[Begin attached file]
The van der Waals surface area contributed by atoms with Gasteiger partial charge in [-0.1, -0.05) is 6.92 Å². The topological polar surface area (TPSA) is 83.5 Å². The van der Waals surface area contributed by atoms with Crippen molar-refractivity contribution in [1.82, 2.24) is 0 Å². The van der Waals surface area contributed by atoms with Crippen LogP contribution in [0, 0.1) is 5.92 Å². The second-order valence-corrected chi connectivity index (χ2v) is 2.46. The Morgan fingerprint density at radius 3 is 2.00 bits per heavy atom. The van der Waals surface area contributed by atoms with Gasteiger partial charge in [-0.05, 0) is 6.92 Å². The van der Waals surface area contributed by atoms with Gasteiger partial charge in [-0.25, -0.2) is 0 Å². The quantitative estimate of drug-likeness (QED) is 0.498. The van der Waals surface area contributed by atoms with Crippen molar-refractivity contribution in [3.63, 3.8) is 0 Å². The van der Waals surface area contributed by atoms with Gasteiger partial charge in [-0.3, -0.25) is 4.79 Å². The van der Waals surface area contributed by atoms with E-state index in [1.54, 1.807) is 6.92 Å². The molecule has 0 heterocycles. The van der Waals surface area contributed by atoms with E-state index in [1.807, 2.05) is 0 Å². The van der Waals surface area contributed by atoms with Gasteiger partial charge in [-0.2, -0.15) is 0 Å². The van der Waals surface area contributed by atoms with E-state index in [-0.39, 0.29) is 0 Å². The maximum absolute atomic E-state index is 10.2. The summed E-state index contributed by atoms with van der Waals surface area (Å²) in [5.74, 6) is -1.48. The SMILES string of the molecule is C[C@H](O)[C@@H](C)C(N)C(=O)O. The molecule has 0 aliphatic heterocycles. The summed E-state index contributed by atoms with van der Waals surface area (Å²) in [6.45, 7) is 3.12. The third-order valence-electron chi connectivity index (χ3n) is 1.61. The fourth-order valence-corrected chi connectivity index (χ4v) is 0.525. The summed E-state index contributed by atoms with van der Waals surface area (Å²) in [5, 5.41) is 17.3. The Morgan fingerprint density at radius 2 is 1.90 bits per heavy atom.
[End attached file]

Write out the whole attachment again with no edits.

The van der Waals surface area contributed by atoms with Gasteiger partial charge in [-0.1, -0.05) is 6.92 Å². The topological polar surface area (TPSA) is 83.5 Å². The van der Waals surface area contributed by atoms with Crippen molar-refractivity contribution in [1.82, 2.24) is 0 Å². The van der Waals surface area contributed by atoms with Crippen LogP contribution in [0, 0.1) is 5.92 Å². The second-order valence-corrected chi connectivity index (χ2v) is 2.46. The Morgan fingerprint density at radius 3 is 2.00 bits per heavy atom. The van der Waals surface area contributed by atoms with Gasteiger partial charge in [-0.05, 0) is 6.92 Å². The van der Waals surface area contributed by atoms with Gasteiger partial charge in [-0.25, -0.2) is 0 Å². The quantitative estimate of drug-likeness (QED) is 0.498. The van der Waals surface area contributed by atoms with Crippen molar-refractivity contribution in [3.63, 3.8) is 0 Å². The van der Waals surface area contributed by atoms with Gasteiger partial charge in [-0.3, -0.25) is 4.79 Å². The van der Waals surface area contributed by atoms with E-state index in [1.54, 1.807) is 6.92 Å². The molecule has 0 heterocycles. The van der Waals surface area contributed by atoms with E-state index in [1.807, 2.05) is 0 Å². The van der Waals surface area contributed by atoms with Gasteiger partial charge in [-0.2, -0.15) is 0 Å². The van der Waals surface area contributed by atoms with E-state index in [-0.39, 0.29) is 0 Å². The maximum absolute atomic E-state index is 10.2. The summed E-state index contributed by atoms with van der Waals surface area (Å²) in [5.74, 6) is -1.48. The SMILES string of the molecule is C[C@H](O)[C@@H](C)C(N)C(=O)O. The molecule has 0 aliphatic heterocycles. The summed E-state index contributed by atoms with van der Waals surface area (Å²) in [6.45, 7) is 3.12. The third-order valence-electron chi connectivity index (χ3n) is 1.61. The fourth-order valence-corrected chi connectivity index (χ4v) is 0.525. The summed E-state index contributed by atoms with van der Waals surface area (Å²) in [5, 5.41) is 17.3. The Morgan fingerprint density at radius 2 is 1.90 bits per heavy atom.